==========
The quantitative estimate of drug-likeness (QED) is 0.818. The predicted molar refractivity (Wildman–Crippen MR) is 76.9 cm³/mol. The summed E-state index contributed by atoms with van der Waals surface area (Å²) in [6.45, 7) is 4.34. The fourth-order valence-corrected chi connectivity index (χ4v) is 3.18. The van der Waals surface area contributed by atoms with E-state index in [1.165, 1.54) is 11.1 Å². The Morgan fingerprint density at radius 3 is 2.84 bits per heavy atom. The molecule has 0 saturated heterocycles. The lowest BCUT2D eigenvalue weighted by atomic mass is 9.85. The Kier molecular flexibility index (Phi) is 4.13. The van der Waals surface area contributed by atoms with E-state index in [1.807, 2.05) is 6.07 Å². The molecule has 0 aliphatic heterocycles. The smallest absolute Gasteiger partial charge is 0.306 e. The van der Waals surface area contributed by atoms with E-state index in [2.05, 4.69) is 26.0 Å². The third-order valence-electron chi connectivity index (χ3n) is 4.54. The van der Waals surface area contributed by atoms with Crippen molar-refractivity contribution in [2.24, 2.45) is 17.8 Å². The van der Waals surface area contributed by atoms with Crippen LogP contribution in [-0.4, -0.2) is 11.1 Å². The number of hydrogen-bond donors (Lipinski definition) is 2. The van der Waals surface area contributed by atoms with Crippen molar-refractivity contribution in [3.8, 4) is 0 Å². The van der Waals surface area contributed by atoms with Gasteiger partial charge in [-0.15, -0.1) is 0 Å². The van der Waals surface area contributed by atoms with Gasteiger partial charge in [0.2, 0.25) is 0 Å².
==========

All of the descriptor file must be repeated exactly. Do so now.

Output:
The quantitative estimate of drug-likeness (QED) is 0.818. The predicted molar refractivity (Wildman–Crippen MR) is 76.9 cm³/mol. The summed E-state index contributed by atoms with van der Waals surface area (Å²) in [6.45, 7) is 4.34. The fourth-order valence-corrected chi connectivity index (χ4v) is 3.18. The van der Waals surface area contributed by atoms with E-state index in [1.165, 1.54) is 11.1 Å². The Morgan fingerprint density at radius 3 is 2.84 bits per heavy atom. The molecule has 0 saturated heterocycles. The lowest BCUT2D eigenvalue weighted by atomic mass is 9.85. The Kier molecular flexibility index (Phi) is 4.13. The van der Waals surface area contributed by atoms with E-state index in [1.807, 2.05) is 6.07 Å². The molecule has 0 aliphatic heterocycles. The smallest absolute Gasteiger partial charge is 0.306 e. The van der Waals surface area contributed by atoms with E-state index in [2.05, 4.69) is 26.0 Å². The third-order valence-electron chi connectivity index (χ3n) is 4.54. The van der Waals surface area contributed by atoms with Crippen molar-refractivity contribution in [2.24, 2.45) is 17.8 Å². The van der Waals surface area contributed by atoms with Crippen LogP contribution in [-0.4, -0.2) is 11.1 Å². The number of hydrogen-bond donors (Lipinski definition) is 2. The van der Waals surface area contributed by atoms with Crippen molar-refractivity contribution in [3.8, 4) is 0 Å². The van der Waals surface area contributed by atoms with Gasteiger partial charge in [-0.15, -0.1) is 0 Å². The van der Waals surface area contributed by atoms with Gasteiger partial charge in [0.2, 0.25) is 0 Å².